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Oak Harbor man wins demolition derby at fair PDF Print E-mail
Written by KEVIN GORDON/Sentinel Assistant Sports Editor   
Tuesday, 06 August 2013 06:08
Jason Crowe (left) drives his truck 'Bad Attitude' into Allen Swayne's truck 'Mr. Chevy' pushing it over the concreete barricades and out of the arena Monday evening during the closing demolition derby at the Wood County Fair. (Photo: Shane Hughes/Sentinel-Tribune)
Jason Crowe (left) drives his truck "Bad Attitude" into Allen Swayne's truck "Mr. Chevy" pushing it over the concreete barricades and out of the arena Monday evening during the closing demolition derby at the Wood County Fair. (Photo: Shane Hughes/Sentinel-Tribune)
Josh Dusseau provided himself with a birthday gift Monday night.
The 34-year-old resident of Oak Harbor won the Demolition Derby at the Wood County Fair.
Dusseau defeated 10 other drivers in the feature, including runnerup Bill Edge.
Dan Avers finished third and Steve Snyder was fourth.
“I knew I had a chance to win because I’ve done well here before and I thought I had a good car,” said Dusseau, who finished fourth last year.
Dusseau rammed his 1974 Buick station wagon into Avers’ vehicle, putting it on top of the concrete barriers that form a rectangle that makes up the competition area.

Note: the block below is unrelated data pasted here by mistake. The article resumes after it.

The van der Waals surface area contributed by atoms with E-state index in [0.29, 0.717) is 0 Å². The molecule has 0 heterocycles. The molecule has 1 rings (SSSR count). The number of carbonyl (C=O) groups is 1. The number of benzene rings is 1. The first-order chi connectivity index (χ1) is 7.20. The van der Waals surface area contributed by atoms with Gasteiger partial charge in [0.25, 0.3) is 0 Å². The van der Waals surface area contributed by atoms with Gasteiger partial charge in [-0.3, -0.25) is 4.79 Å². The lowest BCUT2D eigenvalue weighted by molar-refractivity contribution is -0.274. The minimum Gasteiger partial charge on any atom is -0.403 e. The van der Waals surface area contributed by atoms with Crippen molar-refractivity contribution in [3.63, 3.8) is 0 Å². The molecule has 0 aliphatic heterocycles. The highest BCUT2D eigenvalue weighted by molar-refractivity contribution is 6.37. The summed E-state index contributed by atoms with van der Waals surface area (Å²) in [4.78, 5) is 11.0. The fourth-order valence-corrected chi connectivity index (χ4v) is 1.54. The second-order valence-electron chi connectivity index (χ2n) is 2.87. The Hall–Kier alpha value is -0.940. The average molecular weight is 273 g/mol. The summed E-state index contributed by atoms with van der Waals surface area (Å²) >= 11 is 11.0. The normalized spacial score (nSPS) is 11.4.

That gave Avers third place, and left Dusseau and Edge as the final two drivers.
Edge also was trapped in a corner, next to Avers. Dusseau then made the final hit on Edge to end the competition.
“I knew I had it pretty much won when I had them in the same corner,” Dusseau said.
Dusseau bought his winning car from a friend in Abilene, Texas. The friend could no longer afford to compete in the sport.
“I like trying to figure how things work and how things will respond to different things,” said Dusseau, who studied engineering at the University of Toledo. “Every car has its weak points and its strong points, and you have to figure them out.”
Most of the cars in the event were station wagons or larger-built models.
“There’s a lot more science to this now,” Dusseau said. “This isn’t your grandma’s demolition derby where you go out and hit each other as hard as you can. The cars made since 2000 are a lot stronger now, so you have to give what you’re going to do a lot more thought. There’s a lot more planning involved each time you drive.
“I like doing the prep work and figuring out how I’ll have to do things.”
In addition to protecting the front end of the vehicle, Dusseau tries to attack the other tires on the other cars.
“I like to hit the tires,” said Dusseau, who has been competing in demolition derbies since he was 16. He also is a promoter of demolition derbies at county fairs in the area. “The metal on my car is stronger than rubber on their tires. If it’s metal on metal, my car has weak points, too.”
Shane Coger won the compact car division, while Gary Cole Jr. was second.
The truck competition was won by Jason Crowe, with Allen Swayne finishing second.
Last Updated on Tuesday, 06 August 2013 12:29
 

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